Yet Allen is so modest that, according to one former executive, Rose Garden personnel are under instructions not to show him on the arena scoreboard. He seldom addresses fans. He rarely grants interviews. He agreed to speak with SPORTS ILLUSTRATED by phone but asked to meet the writer in person first. While Allen is gentle and thoroughly pleasant in conversation, he is almost aggressively unforthcoming. What, specifically, draws him to sports? "Sports are events the community can rally around and get excited about, and that's a wonderful thing to experience," he replies blandly. Is he surprised how big a role team ownership plays in his life? "Football and basketball are different games, but they both have their interesting points, and they're both enjoyable for the fans." Does he perceive himself, as others do, as being such an introvert? "There are other owners in sports who do more interviews or are more, well ... acting in different ways. But I see my role as trying to put everything in place behind the scenes to make things successful."
Allen is similarly impenetrable to his players. Steve Blake, Portland's point guard, is in his second season playing for Allen but claims, "I've never really met the man." Greg Oden, the team's gilded rookie, out for the season with a knee injury but nevertheless the face of the franchise, describes his relationship with Allen this way: "He's the dude who signs my checks." Center Joel Przybilla says of Allen, "He's courteous but sort of shy and self-protective." The team recently held a practice on the full-size NBA court at Allen's estate on Mercer Island. (According to one Blazers employee, the court is ringed with Monets and Renoirs encased in protective glass, lest a multimillion-dollar masterpiece get dinged by an errant pass.) Allen, however, was away on his yacht at the time.
Last season, the Blazers unexpectedly won a big game, and their coach, Nate McMillan, asked the owner if he wanted to address his minions. The locker room went quiet, and players leaned in to hear what the boss had to say. Allen avoided eye contact with them, and his words were slow in coming. But then the omnipotent owner finally spoke. "Guys," he said in a barely audible voice, "great game."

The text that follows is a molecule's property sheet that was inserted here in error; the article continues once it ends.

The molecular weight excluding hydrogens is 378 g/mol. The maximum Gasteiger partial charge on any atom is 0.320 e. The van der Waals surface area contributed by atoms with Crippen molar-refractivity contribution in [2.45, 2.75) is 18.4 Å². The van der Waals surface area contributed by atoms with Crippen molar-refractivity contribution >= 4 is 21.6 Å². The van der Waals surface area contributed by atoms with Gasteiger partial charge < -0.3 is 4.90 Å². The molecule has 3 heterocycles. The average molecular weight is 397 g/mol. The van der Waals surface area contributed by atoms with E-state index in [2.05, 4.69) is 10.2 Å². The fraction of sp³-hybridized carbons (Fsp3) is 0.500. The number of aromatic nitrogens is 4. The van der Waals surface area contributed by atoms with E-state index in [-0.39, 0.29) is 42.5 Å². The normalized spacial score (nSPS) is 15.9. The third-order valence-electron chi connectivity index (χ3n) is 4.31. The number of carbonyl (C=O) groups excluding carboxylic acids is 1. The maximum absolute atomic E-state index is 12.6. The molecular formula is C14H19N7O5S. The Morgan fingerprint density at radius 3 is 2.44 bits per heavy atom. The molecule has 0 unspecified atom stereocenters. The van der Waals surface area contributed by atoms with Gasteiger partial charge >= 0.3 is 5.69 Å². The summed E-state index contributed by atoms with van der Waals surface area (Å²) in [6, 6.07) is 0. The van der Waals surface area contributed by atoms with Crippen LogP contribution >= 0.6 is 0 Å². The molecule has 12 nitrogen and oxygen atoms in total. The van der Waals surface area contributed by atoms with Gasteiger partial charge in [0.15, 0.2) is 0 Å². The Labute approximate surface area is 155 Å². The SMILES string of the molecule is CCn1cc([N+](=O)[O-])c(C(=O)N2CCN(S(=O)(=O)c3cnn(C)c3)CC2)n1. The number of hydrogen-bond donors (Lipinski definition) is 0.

THIS PARABLE begins in a faraway kingdom called the Emerald City. It was the late 1960s, and Paul Allen was a quiet, studious, relentlessly curious kid at Seattle's Lakeside High, the son of two educators. He'd played some recreational basketball and gone with his father to Washington Huskies football games, but as far as his talents went, it was brains over brawn in a blowout. He had a nimble imagination and interests that ranged from rocket ships to rock music.
It was at Lakeside that Allen discovered computers. He envisioned a day when the personal computer would transform lives. He had a buddy in the computer club who shared his passion, a scrawny lawyer's son two years his junior named Bill Gates. The two boys may have gotten strange looks from classmates when they spoke enthusiastically about "laptops" and "memory chips," but they were convinced that they were glimpsing the future. Allen foresaw a vast computer network that would one day connect the citizens of the world, and even newspapers would be available on screens!
After graduation Allen headed to Washington State, while Gates would enroll at Harvard (though, according to lore, Allen got the higher SAT scores). Allen dropped out of college and moved to Boston, in part to be closer to Gates so they could work on their computer code. Soon Gates dropped out of school as well. They formed a company to develop computer language and named it Micro-Soft.
Often working through the night, Allen and Gates wrote a version of BASIC software that provided the programming language for the new Altair computer and sold it to Altair's manufacturer. Then they sold a similar version to IBM. After a stint in Albuquerque, where the makers of Altairs were based, the two moved their growing company home to suburban Seattle. While Gates was an aggressive marketer and a savvy businessman, Allen was perceived by many as the brains of the operation. In The Accidental Zillionaire, Laura Rich's unauthorized biography of Allen, the CEO of the company that made Altair computers recalled, "Paul was much more important ... because Gates was hard to deal with. He assumed everyone was stupid, but Paul would listen to what was being said."
In the precious few hours that Allen wasn't at work staring at an electronic box, he'd cruise Seattle in his Porsche, frequent Dick's hamburger joint, take his dad to Sonics games and mess around on his guitar. He wasn't even 30 years old, and as far as he was concerned, he was living the good life.
But in the fall of 1982 he went to Europe on business for Microsoft (they'd dropped the hyphen) and felt ill and lethargic midway through the trip. When he returned to Seattle, he was told he had lymphoma, an often fatal cancer of the lymph nodes. The following morning the diagnosis was downgraded to Hodgkin's disease, which is far more treatable. Allen underwent radiation treatment; the cancer went into remission. Still, this encounter with mortality—and his father's death at around the same time—got him thinking: enough with the all-nighters and the cubicles with fluorescent lighting overhead. He wanted to live.
To Gates's surprise, Allen took a leave of absence in 1983 to travel and scuba dive and watch takeoffs at Cape Canaveral. Though he never returned to Microsoft, he retained a 28% share in the company. He founded a new technology company he called Asymetrix that hemorrhaged money, but ultimately it didn't matter. On March 13, 1986, Microsoft went public. By the end of the day Allen was worth $134 million. And that was just the beginning.